Adventures on the Hitlist: Hellers Kitchen
by Christine Knight
As friends reading this post will know, for the last year or so I’ve been amusing myself by eating my way through the restaurants and cafés on The List magazine’s annual Hitlist for Edinburgh. For the uninitiated, The List‘s annual Eating & Drinking Guide includes a “best of” list of recommendations for each category it covers – bars, bistros, Indian, Scottish, and so on. When I began this project, the 2011/12 Hitlist included about 50 eating places I’d never visited. Neither my time nor my budget quite stretched to ticking off the Hitlist before the 2012/13 Eating & Drinking Guide appeared in April, so I’ve now moved on to the new Hitlist. This includes many of the same names as last year, but with some new entries to ring the changes, so I’m now back up to 33 venues to tick off before April 2013 – dining companions most welcome!
My Hitlist adventures so far have been of three kinds. There have been the amazing new finds I never would have discovered otherwise, that have made it all worthwhile. These include Bia Bistrot at Bruntsfield; Home Bistro on West Nicolson Street; Kampung Ali Malaysian Delight; and Passorn Thai at Tollcross (closely followed by Leven’s Thai, also at Tollcross, and Port of Siam at Newhaven). There have also been the notable disappointments, thankfully few and far between. (At this stage I’m resisting the urge to name and shame!) Finally, there have been a number of perfectly nice, tasty meals, in nice, pleasant surroundings, which I’ve certainly enjoyed, but haven’t been quite sure were worthy of Hitlist status. Hellers Kitchen on Salisbury Place fell into the latter category.
Hellers is a comfortable neighbourhood bistro-cum-restaurant with wooden tables, a split-level seating area, a welcoming vibe and friendly staff. It has a local feel, just far enough south into Newington to avoid being overly studenty or touristy, and it seems to attract a wide-ranging clientele – families, younger folk, older couples – which makes it neither fusty nor rowdy nor trendy, but something happily in between. The food is great value, with generous salads from £7.50 and mains from £8.95, and the blackboard carries a long list of specials in addition to the regular menu. The wine list is similarly good value: we chose a Sicilian white wine at £14.95, which was cheap, cheerful, well-chilled, and exactly what the doctor ordered.
With all this going for it, it’s a shame the food was a little underwhelming. Starters of a fishcake and fried squid were both crisp and tasty enough, served with a standard dressed leaf garnish, though the homemade tartare sauce with the fishcake was excellent (and I’ve roadtested many tartare sauces!). For mains, the smoked salmon salad with beetroot and “rockette” was generous and noticeably green and healthy, but needed some extra effort with presentation and flavour to reach restaurant quality. The salmon was flaked so finely it disappeared in the deep bowl full of rocket; the beetroot diced in 1cm cubes similarly sank to the bottom; and some chopped red onion wasn’t enough on its own to add interest to the whole. A seafood curry from the specials board wasn’t quite as flavoursome as it could be either. The vegetarian burger with butternut squash, goat’s cheese and red onion marmalade was definitely the pick of the bunch, with a standout combination of original flavours, and fantastic homemade chips, perfectly cooked and salted with the skin left on.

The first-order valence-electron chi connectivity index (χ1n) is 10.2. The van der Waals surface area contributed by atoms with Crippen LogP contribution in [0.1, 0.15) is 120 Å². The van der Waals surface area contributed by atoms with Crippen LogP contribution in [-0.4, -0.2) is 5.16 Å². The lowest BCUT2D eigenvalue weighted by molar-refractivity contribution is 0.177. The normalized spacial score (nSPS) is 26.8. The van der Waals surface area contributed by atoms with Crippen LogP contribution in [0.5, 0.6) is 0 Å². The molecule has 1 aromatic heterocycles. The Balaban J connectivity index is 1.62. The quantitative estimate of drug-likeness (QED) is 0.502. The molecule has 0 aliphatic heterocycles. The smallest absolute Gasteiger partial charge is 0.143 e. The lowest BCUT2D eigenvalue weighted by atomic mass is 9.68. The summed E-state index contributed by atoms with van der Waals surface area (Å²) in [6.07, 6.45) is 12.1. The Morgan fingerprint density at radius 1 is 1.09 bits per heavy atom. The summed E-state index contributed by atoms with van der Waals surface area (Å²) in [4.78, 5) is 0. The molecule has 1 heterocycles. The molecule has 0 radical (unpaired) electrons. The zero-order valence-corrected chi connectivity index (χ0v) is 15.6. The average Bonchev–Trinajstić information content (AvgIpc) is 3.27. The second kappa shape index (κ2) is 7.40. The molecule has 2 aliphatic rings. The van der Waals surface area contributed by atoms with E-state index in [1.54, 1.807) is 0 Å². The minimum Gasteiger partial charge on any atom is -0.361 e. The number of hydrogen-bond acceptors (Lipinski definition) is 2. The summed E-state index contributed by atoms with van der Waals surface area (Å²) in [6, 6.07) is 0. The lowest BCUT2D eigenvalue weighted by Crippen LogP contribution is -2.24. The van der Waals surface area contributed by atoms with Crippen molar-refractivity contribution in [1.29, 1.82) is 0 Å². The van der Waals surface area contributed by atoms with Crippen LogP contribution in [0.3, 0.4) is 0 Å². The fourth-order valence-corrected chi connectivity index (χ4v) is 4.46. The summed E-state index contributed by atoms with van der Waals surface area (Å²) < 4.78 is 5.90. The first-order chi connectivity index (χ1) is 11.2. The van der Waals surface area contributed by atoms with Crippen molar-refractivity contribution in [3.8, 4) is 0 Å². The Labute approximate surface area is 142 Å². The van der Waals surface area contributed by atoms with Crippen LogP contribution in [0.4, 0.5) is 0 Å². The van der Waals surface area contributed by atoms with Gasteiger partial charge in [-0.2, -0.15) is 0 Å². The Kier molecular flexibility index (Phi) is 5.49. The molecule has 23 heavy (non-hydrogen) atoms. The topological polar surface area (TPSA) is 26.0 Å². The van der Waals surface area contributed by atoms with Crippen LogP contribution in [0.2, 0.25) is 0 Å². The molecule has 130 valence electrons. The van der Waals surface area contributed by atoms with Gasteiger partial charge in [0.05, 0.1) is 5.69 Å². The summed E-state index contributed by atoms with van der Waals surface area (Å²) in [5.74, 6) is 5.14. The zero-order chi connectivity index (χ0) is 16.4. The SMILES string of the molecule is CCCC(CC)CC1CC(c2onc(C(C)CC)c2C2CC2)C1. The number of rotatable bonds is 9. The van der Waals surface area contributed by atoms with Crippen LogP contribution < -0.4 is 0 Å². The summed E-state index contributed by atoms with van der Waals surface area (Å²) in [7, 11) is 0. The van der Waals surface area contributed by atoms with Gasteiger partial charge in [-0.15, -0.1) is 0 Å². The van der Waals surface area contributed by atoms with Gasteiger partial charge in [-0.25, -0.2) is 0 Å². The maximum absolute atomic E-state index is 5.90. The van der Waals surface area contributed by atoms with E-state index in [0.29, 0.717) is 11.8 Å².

After the mixed main courses, desserts – luckily! – were decidedly moreish. We split a chocolate cheesecake with a toffee-flavoured biscuit base; a dense, creamy, milk chocolate layer; and a dark chocolate ganache topping. Served with homemade passionfruit sorbet, fresh passionfruit, and a few fresh raspberries, it could easily have been a flavour (or two) too far, but in fact was perfect gourmet comfort food. A trio of homemade sorbets also received the seal of approval.
Overall: do go to Hellers Kitchen. But as the name would suggest, don’t (like me!) try to be saintly. Give the salads and starters a miss, and go straight for a main course that comes with chips (burger, fish or steak). Order a cheap and cheery bottle of wine; most definitely save room for dessert; and I strongly suspect you’ll leave very happy.